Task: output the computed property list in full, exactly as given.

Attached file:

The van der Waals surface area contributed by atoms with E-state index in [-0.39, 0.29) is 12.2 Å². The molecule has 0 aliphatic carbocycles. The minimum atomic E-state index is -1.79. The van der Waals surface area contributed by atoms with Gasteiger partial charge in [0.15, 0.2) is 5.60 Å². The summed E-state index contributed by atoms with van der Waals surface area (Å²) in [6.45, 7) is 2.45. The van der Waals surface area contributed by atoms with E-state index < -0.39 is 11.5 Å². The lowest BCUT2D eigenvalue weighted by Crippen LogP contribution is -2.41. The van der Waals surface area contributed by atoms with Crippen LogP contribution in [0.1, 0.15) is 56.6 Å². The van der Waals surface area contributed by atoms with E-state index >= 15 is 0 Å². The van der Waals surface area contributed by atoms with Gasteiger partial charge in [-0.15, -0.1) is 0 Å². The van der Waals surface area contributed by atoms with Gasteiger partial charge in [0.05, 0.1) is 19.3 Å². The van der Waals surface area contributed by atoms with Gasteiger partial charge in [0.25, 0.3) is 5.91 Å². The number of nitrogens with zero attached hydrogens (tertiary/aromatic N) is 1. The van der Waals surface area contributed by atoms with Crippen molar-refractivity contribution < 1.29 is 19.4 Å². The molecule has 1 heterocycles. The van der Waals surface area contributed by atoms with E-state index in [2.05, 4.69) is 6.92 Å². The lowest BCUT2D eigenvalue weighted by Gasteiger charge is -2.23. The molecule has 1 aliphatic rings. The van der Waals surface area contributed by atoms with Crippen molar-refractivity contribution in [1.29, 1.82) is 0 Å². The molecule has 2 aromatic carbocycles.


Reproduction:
The van der Waals surface area contributed by atoms with E-state index in [-0.39, 0.29) is 12.2 Å². The molecule has 0 aliphatic carbocycles. The minimum atomic E-state index is -1.79. The van der Waals surface area contributed by atoms with Gasteiger partial charge in [0.15, 0.2) is 5.60 Å². The summed E-state index contributed by atoms with van der Waals surface area (Å²) in [6.45, 7) is 2.45. The van der Waals surface area contributed by atoms with E-state index < -0.39 is 11.5 Å². The lowest BCUT2D eigenvalue weighted by Crippen LogP contribution is -2.41. The van der Waals surface area contributed by atoms with Crippen LogP contribution in [0.1, 0.15) is 56.6 Å². The van der Waals surface area contributed by atoms with E-state index >= 15 is 0 Å². The van der Waals surface area contributed by atoms with Gasteiger partial charge in [-0.15, -0.1) is 0 Å². The van der Waals surface area contributed by atoms with Gasteiger partial charge in [0.05, 0.1) is 19.3 Å². The van der Waals surface area contributed by atoms with Gasteiger partial charge in [0.25, 0.3) is 5.91 Å². The number of nitrogens with zero attached hydrogens (tertiary/aromatic N) is 1. The van der Waals surface area contributed by atoms with Crippen molar-refractivity contribution < 1.29 is 19.4 Å². The molecule has 1 heterocycles. The van der Waals surface area contributed by atoms with E-state index in [2.05, 4.69) is 6.92 Å². The lowest BCUT2D eigenvalue weighted by Gasteiger charge is -2.23. The molecule has 1 aliphatic rings. The van der Waals surface area contributed by atoms with Crippen molar-refractivity contribution in [1.29, 1.82) is 0 Å². The molecule has 2 aromatic carbocycles.